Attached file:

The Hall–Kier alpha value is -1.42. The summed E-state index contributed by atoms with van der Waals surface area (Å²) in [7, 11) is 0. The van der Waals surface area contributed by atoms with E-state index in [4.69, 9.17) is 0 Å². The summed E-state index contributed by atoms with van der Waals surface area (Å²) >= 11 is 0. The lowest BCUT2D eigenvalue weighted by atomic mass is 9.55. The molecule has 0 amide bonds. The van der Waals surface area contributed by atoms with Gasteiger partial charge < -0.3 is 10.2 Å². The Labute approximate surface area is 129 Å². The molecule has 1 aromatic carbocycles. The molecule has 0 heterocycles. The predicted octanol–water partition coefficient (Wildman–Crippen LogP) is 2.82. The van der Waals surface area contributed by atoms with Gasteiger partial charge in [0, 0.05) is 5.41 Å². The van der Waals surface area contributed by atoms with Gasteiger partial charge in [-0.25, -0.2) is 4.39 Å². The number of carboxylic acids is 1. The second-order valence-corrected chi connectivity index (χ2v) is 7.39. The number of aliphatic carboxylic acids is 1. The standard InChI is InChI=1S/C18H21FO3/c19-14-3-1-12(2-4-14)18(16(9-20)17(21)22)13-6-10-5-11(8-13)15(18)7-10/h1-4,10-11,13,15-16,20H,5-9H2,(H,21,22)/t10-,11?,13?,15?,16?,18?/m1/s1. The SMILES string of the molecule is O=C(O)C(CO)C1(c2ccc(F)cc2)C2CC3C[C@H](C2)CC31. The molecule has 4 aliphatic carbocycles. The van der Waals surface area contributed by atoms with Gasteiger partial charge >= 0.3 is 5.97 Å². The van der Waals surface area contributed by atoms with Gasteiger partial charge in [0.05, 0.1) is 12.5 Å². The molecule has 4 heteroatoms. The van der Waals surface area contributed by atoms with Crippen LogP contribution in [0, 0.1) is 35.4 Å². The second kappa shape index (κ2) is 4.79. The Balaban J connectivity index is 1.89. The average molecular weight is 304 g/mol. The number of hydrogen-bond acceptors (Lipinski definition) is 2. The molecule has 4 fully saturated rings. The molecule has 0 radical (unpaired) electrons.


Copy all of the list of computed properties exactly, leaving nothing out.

The Hall–Kier alpha value is -1.42. The summed E-state index contributed by atoms with van der Waals surface area (Å²) in [7, 11) is 0. The van der Waals surface area contributed by atoms with E-state index in [4.69, 9.17) is 0 Å². The summed E-state index contributed by atoms with van der Waals surface area (Å²) >= 11 is 0. The lowest BCUT2D eigenvalue weighted by atomic mass is 9.55. The molecule has 0 amide bonds. The van der Waals surface area contributed by atoms with Gasteiger partial charge < -0.3 is 10.2 Å². The Labute approximate surface area is 129 Å². The molecule has 1 aromatic carbocycles. The molecule has 0 heterocycles. The predicted octanol–water partition coefficient (Wildman–Crippen LogP) is 2.82. The van der Waals surface area contributed by atoms with Gasteiger partial charge in [0, 0.05) is 5.41 Å². The van der Waals surface area contributed by atoms with Gasteiger partial charge in [-0.25, -0.2) is 4.39 Å². The number of carboxylic acids is 1. The second-order valence-corrected chi connectivity index (χ2v) is 7.39. The number of aliphatic carboxylic acids is 1. The standard InChI is InChI=1S/C18H21FO3/c19-14-3-1-12(2-4-14)18(16(9-20)17(21)22)13-6-10-5-11(8-13)15(18)7-10/h1-4,10-11,13,15-16,20H,5-9H2,(H,21,22)/t10-,11?,13?,15?,16?,18?/m1/s1. The SMILES string of the molecule is O=C(O)C(CO)C1(c2ccc(F)cc2)C2CC3C[C@H](C2)CC31. The molecule has 4 aliphatic carbocycles. The van der Waals surface area contributed by atoms with Gasteiger partial charge >= 0.3 is 5.97 Å². The van der Waals surface area contributed by atoms with Gasteiger partial charge in [0.05, 0.1) is 12.5 Å². The molecule has 4 heteroatoms. The van der Waals surface area contributed by atoms with Crippen LogP contribution in [0, 0.1) is 35.4 Å². The second kappa shape index (κ2) is 4.79. The Balaban J connectivity index is 1.89. The average molecular weight is 304 g/mol. The number of hydrogen-bond acceptors (Lipinski definition) is 2. The molecule has 4 fully saturated rings. The molecule has 0 radical (unpaired) electrons.